Goodbye Google - You're Being Evil

You know, I used to like Google.

by Osman Parvez

GoogleThe first time I heard of Google was 1998 and I was in grad school working on a class project. My partner on the project, David Officer (a Canadian with a sharp sense of humor) asked me if I had tried Google yet.

"Tried... what?" I asked

"Google, it's a wicked new way to search. Much better than Yahoo or Webcrawler."

So I tried it. And David was right, very right.

Since then, Google has been a regular part of my computer use. And as services have been added, I've enthusiastically tried them out. I love Google Desktop, Google Maps, Blogger, Gmail, and Picasa. I'm a little less enthusiastic about Google Spreadsheets, Froogle, Google Finance, and Google Calendar but I'm still a heavy Google user.

So, it was an easy decision to give Google Adsense a try when we launched and this blog. Afterall, Google "Boulder, CO" and you'll get 64 million results. Having a good web site alone wasn't going to drive traffic to our business.

Google's AdWords solution offered promise.

So I went to AdWords, set up a little budget, created a few ads, and let her loose on my credit card. Sure enough, we started to get more clicks. Although the price per click to be on the top line started ratching up (now $1.70 or so) at least it looked like I was getting real traffic. But now, several months after we launched the ad campaign and hundreds of clicks later (according to Google), I've noticed something odd.

First the conversion rate is horrible. With every hundred site visitors we might get one promising lead. Even more importantly, the hundreds of clicks Google said I was getting weren't showing up in the stats package on my site (AWStats). According to that statistical analysis, only a trickle of hits were coming from Google Ads.

So, am I the victim of click fraud? Why was Google claiming all these hits when I wasn't seeing them on my end. And with only a handful of actual leads coming from Google Ads, was it even worth it?

So the other day, I paused my ad campaign and sent Google a message asking to explain the discrepancy. The next day I got a form email back explaining in very vague terms how Google works hard to verify the validity of all clicks. And that the discrepancy I was seeing was probably just my website failing to register the traffic.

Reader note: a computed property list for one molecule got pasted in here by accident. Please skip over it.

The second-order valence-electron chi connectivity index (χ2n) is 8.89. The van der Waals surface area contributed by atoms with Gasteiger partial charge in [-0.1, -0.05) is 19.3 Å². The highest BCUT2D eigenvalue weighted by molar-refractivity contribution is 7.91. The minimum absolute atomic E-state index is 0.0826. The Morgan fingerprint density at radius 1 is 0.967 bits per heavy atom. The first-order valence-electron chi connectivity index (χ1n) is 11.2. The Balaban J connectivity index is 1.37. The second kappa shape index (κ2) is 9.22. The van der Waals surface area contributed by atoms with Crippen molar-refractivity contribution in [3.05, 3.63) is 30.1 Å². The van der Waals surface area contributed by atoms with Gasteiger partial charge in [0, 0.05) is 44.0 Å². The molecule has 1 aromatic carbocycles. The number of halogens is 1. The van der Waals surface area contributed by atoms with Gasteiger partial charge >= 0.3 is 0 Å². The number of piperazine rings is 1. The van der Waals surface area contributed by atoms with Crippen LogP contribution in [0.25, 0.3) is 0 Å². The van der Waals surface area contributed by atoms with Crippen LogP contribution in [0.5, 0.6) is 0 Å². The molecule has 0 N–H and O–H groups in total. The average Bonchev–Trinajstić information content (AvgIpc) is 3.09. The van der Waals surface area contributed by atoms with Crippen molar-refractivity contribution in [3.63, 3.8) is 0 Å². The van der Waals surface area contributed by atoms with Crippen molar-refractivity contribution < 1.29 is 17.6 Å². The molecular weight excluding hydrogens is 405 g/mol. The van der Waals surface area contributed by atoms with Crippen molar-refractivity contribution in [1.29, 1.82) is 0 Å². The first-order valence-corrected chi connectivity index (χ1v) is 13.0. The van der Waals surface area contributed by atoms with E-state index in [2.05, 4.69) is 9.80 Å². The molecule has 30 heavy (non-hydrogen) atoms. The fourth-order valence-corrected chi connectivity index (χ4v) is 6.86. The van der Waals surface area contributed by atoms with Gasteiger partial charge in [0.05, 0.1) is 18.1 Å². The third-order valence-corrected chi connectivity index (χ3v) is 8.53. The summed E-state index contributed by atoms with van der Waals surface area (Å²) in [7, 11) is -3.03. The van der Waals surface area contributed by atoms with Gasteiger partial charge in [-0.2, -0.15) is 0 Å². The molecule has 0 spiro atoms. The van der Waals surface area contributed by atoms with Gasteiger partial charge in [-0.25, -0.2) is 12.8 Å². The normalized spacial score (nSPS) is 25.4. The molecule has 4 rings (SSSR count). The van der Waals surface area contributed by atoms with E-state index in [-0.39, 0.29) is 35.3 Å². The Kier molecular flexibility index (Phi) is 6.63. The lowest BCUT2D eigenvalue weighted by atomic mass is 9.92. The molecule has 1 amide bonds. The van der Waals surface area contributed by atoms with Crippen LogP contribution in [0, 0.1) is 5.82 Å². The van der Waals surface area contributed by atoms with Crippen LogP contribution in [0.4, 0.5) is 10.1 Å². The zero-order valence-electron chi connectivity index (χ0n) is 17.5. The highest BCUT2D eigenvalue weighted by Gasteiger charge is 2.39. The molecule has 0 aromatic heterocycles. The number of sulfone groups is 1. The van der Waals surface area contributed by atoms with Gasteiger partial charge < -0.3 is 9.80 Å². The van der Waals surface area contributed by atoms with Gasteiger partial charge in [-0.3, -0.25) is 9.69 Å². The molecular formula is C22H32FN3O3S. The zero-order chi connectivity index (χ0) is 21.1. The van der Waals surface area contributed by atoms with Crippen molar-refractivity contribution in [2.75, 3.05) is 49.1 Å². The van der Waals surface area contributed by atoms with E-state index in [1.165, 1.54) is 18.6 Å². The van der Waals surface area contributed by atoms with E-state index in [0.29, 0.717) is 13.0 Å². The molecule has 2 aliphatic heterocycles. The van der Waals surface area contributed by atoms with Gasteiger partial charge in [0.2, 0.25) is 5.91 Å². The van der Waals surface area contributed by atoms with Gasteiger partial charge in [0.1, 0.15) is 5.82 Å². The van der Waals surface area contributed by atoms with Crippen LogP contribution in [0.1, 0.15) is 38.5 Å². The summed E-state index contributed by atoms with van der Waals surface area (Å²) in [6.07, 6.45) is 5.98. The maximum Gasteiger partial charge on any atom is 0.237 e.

Let's see. Google sells clicks and Google decides which clicks are valid or not. Meanwhile Google won't show you how many valid or invalid clicks you've received. Since Google benefits massively from fraudulent clicks, what's the incentive to self police? Hmm...

Today I got a survey in my email asking about the quality of Google's response. You can probably guess how I responded. In any case, my Google AdWords account will remain paused until I can be sure that these clicks aren't fraudulent. At this point, there's nothing reassuring me other than Google's vague and completely disconnected form response.

Google, your slogan is "Don't be Evil." What happened to you?

Image: Google

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  1. Hi there. We chatted a few weeks ago on your little gadget. Awesome comments regarding Google. It's a shame they have grown so quickly and just gotten way out of control. I use their search engine, picassa, and blogger, but I have to say I do have a real problem with they way they seem to be running their company. Their "don't be evil" model has really gone through the floor, if you ask me. It is my hope that there will soon be better companies to deal with.

  2. Hi Caroline,
    Thanks for commenting.

    I don't begrudge Google's ability to monetize advertising. What they've created is absolutely brilliant. The problem is that they're both counting the hits AND charging you for them. In such a situation, what is the incentive to improve systems or transparency?

    Obviously, I like many of Google's services. Even this blog is hosted with Google. But the fact is that when it comes to counting hits, I just don't trust Google anymore. Since cancelling (pausing, really) my adwords, I've seen no difference in my hit rate. Why AWStats is unable to read google traffic is beyond me and the explainations Google provided in their form email were unsatisfactory.

    If the traffic was legit, I would have expected some impact to my business and at $1.70 per click, I can't justify the expense of not knowing the traffic is real.

  3. Here's a followup article on Google Adsense. Worth looking at.

  4. Just to clarify, you had posted a followup article regarding Google AdSense - a much different animal from the AdWords program you were referring to in your article. Just didn't want anybody getting confused.

    On another note, AdWords can be a very effective tool depending on your ad, keywords and your max CPC that you have entered. I'd love to stop by sometime and look at your values for these - my guess is that they could probably be tweaked in order to maximize conversion rates. Have you tried running multiple campaigns with multiple different keyword groups? By sorting these out instead of grouping everything together, you can optimize each item individually.

    You do have a point though - a lot of people put A LOT of confidence in a company that refuses to provide detailed explanations for the way they operate with ad content. It would be extremely easy for Google to be less than honest with their software. But let's face it, why be fradulent when you have an estimated $9M in revenues for 2006?


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